Our designs also include recommendations for a web-based Geothermal monitoring system that allows the building owner to monitor the maintenance and performance of their GeoThermal heating and cooling system both at the building and remotely on a mobile device.

GeoThermal Hydronic (GSHP) Prototypical HVAC Systems


#6 Blackburn FarmHouse

A Concept Design of a "Renovated" Western Pennsylvania Farmhouse with a 21st Century, One-Floor Living Module aspiring to the Living Building Challenge.  

Multi Level Single Family residence w/ 7,000 sf (conditioned space) built in 2015. The HVAC system, a 4-Ton Water-to-Water Ground Source Heat Pump, 50 gal Surge Tank, servicing an Air Handler and 2 In-Floor Hydronic (heat only) zones.

The ground loop consists of 1 - 200' deep borehole with double 3/4" loops monitored by GES  which includes actual system flow rate, loop temperature, tank temperature and power consumption.

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Otis' Barn

A Traditional Western Pennsylvania Timber Frame Bank Barn w/ Concrete Basement, 60' x 40'. 

A 5,400 sq. ft. Timber Frame Bank Barn w/ Double-Dutch Gambrel Roof an Hay Lofts, built in 2010. The HVAC system, a 2-Ton Water-to-Water Ground Source Heat Pump, 35 gal Surge Tank, servicing an Air handler and 2 In-Floor Hydronic (heat only) zones.

The ground loop consists of 1 - 200' deep borehole with double 3/4" loops monitored by GES  which includes estimated system flow rate, loop temperature, tank temperature and power consumption.

Dave - DIY Install

The Home, a Split Level Single Family residence w/ 2,500 sf of conditioned floor space was built in the 1970s. The 3-Ton Electric Heat Pump had lost its Freon charge with only the Emergency (back-up) Strip Heater providing heat to the house.

A Licensed Electrician, Dave choose to Retrofit his existing Electric Heat Pump with a 4-Ton Water-to-Water GSHP controlled by the GeoT 1 Controller. The 50 gal Surge Tank stores Hot and Cold Water to the Air Handler providing Forced-Air Heat and Air Conditioning to the home.

He decided to go with the Hydronic Contractor & DIY Package which includes Construction Plans, Specs & M&E Estimate and replaced his old air handler with a new efficient model containing a Water “A” Coil. A 200’ deep x 6” dia. Borehole (Water Well) was drilled and the double 3/4” loops installed IAW our Closed-Loop Vertical Borehole Design and Installation Procedure.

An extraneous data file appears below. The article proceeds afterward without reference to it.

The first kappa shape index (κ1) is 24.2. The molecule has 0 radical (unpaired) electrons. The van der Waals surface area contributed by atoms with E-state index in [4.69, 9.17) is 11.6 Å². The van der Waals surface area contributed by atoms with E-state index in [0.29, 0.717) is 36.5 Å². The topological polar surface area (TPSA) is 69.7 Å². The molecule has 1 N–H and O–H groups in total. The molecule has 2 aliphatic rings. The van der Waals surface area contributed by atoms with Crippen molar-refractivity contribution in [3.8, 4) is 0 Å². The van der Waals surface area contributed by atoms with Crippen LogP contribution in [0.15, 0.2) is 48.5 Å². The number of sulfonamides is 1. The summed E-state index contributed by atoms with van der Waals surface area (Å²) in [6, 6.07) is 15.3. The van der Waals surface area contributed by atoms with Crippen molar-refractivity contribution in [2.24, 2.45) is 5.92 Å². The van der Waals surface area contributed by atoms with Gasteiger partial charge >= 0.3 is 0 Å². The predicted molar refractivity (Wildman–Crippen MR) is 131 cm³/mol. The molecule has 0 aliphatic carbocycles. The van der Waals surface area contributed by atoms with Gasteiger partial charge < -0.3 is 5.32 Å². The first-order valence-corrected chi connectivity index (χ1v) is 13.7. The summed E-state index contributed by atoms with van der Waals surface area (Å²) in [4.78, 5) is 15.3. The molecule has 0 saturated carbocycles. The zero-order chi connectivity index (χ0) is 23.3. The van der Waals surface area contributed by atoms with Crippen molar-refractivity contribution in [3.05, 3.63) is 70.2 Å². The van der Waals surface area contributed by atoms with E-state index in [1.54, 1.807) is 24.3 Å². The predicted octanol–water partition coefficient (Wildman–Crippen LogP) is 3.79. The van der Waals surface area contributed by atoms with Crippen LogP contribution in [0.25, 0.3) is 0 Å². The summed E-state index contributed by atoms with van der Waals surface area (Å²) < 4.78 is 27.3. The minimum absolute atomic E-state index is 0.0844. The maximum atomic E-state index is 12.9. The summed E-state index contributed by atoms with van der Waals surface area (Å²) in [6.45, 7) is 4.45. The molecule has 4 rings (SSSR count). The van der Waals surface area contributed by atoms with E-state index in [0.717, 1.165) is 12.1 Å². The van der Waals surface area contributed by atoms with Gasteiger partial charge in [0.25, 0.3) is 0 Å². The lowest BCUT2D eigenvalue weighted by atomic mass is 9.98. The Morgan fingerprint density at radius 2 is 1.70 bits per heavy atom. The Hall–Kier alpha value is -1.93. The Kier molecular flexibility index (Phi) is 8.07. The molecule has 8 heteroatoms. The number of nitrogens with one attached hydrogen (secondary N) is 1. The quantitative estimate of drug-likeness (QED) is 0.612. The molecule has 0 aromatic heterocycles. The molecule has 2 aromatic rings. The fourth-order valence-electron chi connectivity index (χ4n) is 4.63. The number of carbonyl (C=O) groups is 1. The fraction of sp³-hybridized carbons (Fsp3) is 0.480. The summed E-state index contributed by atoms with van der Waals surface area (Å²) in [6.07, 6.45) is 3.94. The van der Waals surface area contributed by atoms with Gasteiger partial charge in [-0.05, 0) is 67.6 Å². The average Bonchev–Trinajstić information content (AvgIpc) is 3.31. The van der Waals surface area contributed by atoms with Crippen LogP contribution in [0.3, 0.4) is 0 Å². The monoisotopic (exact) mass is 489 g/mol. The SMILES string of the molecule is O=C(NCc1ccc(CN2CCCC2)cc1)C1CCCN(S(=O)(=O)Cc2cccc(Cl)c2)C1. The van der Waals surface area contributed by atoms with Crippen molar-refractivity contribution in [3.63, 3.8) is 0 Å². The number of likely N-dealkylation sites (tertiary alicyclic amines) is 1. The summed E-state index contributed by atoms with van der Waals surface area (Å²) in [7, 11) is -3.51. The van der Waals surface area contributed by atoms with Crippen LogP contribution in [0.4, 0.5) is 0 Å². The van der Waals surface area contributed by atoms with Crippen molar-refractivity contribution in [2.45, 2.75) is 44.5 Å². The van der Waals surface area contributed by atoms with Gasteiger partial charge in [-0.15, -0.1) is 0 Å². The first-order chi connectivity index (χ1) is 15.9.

Dave did his install for $6,600 and says if he didn’t replace the Air Handler he would have come in around $5,000

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GeoThermal HVAC Design

Includes: Floor Plans, Elevations, ASHRAE manual J Heating/ Cooling Load Calc , Manual D Ductwork Design, Equip Selection (w/ Options), Closed-Loop Borehole Design, Hydronic system design including Equipment, material quantities and specifications.


Home’s up to 3,000 SF

Larger Additions +$1/SF

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Geothermal HVAC System Evaluation

Have an Existing Geothermal System and want to Explore the Hydronic GeoT Retrofit? Send Us an Inquiry and Describe your System including Pics of your Equipment and your Furnaces's Data Tag.


Site Visit Evaluation Report w/ Options/Costs



GeoT 1 Controller - 1 Zone

  • Control and Regulate Surge Tank Water Temp

  • Monitor In/Out loop Temperatures

  • Control 1 Hydronic Zone via Cycle Timers

  • Manual On for Circulators is Standard.

  • Room Thermostats & Temp Sensors by Others



GeoT 3 Controller - 3 Zone

  • Control and Regulate Surge Tank Water Temp

  • Monitor In/Out loop Temperatures

  • Control 3 Hydronic Zones via Cycle Timers

  • Manual On for Circulators is Standard.

  • Room Thermostats & Temp Sensors by Others